People have gotten it into their heads that, somehow, somehow, Zoe Quinn’s sordid tale has ripped the covers off the supposed sanctity of games journalism. She slept with all these games media fellows, so…did she exchange sex for favours or something? Is she is encouraging other websites to censor articles on the subject? And hell, why are video games websites showering us with all these social justice articles, anyway? Who’s agenda are we dancing to? Who can we trust now?
I don’t see the big deal at all, because in my mind ‘games journalism’ was never a thing.
I see journalism as the gathering of information and news, and disseminating it to a wider audience. I suppose that’s what most gaming websites do these days, which is fair enough.
I wanted to be a games journalist when I was young. I enjoyed writing, and I enjoyed video games, so the two seemed to go hand in hand, right? I finally got my chance, and I only lasted a very short time. I hated it, because…well, there was no ‘journalism’. Let me explain.
The problem is that games websites are not meant to function like traditional, independent news outlets. Games journalism doesn’t set out to act as that series of checks and balances that encourages games companies to act in the best interests of the people. An independent news journalist may call things into question, discover irregularities, and present their findings. Certain journalistic standards also call for the refusal gifts and other offers to prevent any conflict of interest.
‘Games journalism’ doesn’t follow this mould. It doesn’t delve deeper into things that seem out of place and strange. It doesn’t call things into question. And as for journalistic standards? Tell that to the sacks full of loot that get doled out. This isn’t journalism: it’s glorified public relations.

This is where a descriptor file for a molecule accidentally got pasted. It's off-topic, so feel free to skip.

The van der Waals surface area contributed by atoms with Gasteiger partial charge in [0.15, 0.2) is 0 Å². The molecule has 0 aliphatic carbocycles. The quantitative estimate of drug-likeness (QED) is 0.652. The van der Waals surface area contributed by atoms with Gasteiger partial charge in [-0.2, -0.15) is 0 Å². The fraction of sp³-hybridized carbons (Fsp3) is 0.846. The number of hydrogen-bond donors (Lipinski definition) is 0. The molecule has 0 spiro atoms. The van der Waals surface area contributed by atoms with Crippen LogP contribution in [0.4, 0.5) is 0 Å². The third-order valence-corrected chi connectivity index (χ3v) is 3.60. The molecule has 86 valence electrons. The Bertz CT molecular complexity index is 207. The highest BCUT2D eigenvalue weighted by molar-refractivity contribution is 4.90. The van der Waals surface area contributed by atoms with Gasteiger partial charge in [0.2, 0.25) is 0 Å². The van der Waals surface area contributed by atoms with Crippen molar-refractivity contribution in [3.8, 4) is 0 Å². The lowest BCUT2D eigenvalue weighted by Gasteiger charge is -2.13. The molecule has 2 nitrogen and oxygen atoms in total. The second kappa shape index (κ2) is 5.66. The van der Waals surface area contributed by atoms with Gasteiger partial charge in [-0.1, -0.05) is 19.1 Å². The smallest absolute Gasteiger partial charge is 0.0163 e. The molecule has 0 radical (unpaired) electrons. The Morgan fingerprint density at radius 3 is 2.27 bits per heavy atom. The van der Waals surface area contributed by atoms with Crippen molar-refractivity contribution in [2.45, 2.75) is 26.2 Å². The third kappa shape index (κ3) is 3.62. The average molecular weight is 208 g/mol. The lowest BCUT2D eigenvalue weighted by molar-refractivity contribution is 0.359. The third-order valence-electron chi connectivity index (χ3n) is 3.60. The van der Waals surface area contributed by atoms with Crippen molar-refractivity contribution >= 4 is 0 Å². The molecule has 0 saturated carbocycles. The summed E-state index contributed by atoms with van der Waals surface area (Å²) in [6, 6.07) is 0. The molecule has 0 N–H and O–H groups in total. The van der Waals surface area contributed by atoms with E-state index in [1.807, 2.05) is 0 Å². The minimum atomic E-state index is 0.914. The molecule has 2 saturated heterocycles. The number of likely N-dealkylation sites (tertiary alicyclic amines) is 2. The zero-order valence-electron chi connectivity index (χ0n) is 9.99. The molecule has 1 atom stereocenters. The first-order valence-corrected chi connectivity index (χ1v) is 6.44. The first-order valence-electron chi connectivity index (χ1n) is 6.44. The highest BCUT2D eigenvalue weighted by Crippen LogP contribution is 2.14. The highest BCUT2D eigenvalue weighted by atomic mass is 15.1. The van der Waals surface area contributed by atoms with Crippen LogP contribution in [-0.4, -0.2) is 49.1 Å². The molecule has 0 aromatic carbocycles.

The reason it doesn’t follow this mould is because the relationship between games publishers and
games journalists the Video Game Enthusiast Press (VGEP) is symbiotic. The VGEP acts as a mouthpiece for the gaming industry. It shares media releases, recounts trade show and expo events, and offers impressions of video games after careful collaboration with the PR departments of game publishers.
I’ve interacted with a couple of PR folks from the video games industry. I was friends with one of them for a while. She worked for a major Japanese video games publisher (and she’s since moved on). She had a black book full of website editors. She maintained those relationships, and did everything she could to ensure good review scores. She was dating a games journo, too. It’s just the way things are done.
The close relationship between these two entities is so ingrained in the culture that it’d be hard for the VGEP to exist in any other way. The problem with reporting on video games is that video games are supplied by the people that make them—the grossest conflict of interest.
And at the root of it all—at the very core of this relationship—is money. Say what you will, but it is all about those clicks. No one wants to run a story on annual sales figures, or how some CEO might skim a bit off the company slush fund, or if companies are colluding for top talent, because it’s so much easier to just post 15-minutes of unreleased gameplay footage of an upcoming AAA game, or to repost some guy’s cool blog entry, or share some pre-baked screenshots sent in by a publisher’s PR team, or to post some divisive op-ed that trolls users for responses. It’s all about those impressions.
The VGEP isn’t there to ‘serve’ you. They aren’t obligated to expose the dodgy details of the industry—hell, it’s certainly not in their interests to do so. They maintain relationships with companies that aim to generate profit. They will post anything that will get them those impressions. And most of the time, they don’t respect the readers. At the time, I sure as hell didn’t.
If you want real journalism, go to the people. Every day users and tinkerers are the ones that uncover the real issues. From Sim City‘s lack of offline mode and sub-standard AI to the issues in Battlefield 4. They’re the ones that actually generate content. The VGEP simply parrots it back, and their peers propogate it like an giant echo chamber.
Don’t be sad that ‘games journalism’ is suddenly failing you because now it’s losing its integrity. It never changed.
I’ll continue this later on.